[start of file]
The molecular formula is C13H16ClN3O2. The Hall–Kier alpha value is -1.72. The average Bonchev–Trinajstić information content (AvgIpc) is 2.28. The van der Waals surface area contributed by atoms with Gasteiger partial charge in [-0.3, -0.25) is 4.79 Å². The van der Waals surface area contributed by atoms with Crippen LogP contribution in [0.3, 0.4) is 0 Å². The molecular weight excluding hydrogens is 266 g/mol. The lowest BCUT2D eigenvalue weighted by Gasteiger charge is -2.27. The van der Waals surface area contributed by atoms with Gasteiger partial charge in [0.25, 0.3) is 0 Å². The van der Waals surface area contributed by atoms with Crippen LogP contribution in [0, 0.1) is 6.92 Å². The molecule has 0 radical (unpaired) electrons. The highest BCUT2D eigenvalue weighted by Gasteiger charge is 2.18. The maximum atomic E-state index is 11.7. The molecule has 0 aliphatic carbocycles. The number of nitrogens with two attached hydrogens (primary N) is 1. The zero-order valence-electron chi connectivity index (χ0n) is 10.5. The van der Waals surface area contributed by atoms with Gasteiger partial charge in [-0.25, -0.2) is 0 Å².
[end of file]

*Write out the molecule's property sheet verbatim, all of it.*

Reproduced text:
The molecular formula is C13H16ClN3O2. The Hall–Kier alpha value is -1.72. The average Bonchev–Trinajstić information content (AvgIpc) is 2.28. The van der Waals surface area contributed by atoms with Gasteiger partial charge in [-0.3, -0.25) is 4.79 Å². The van der Waals surface area contributed by atoms with Crippen LogP contribution in [0.3, 0.4) is 0 Å². The molecular weight excluding hydrogens is 266 g/mol. The lowest BCUT2D eigenvalue weighted by Gasteiger charge is -2.27. The van der Waals surface area contributed by atoms with Gasteiger partial charge in [0.25, 0.3) is 0 Å². The van der Waals surface area contributed by atoms with Crippen LogP contribution in [0, 0.1) is 6.92 Å². The molecule has 0 radical (unpaired) electrons. The highest BCUT2D eigenvalue weighted by Gasteiger charge is 2.18. The maximum atomic E-state index is 11.7. The molecule has 0 aliphatic carbocycles. The number of nitrogens with two attached hydrogens (primary N) is 1. The zero-order valence-electron chi connectivity index (χ0n) is 10.5. The van der Waals surface area contributed by atoms with Gasteiger partial charge in [-0.25, -0.2) is 0 Å².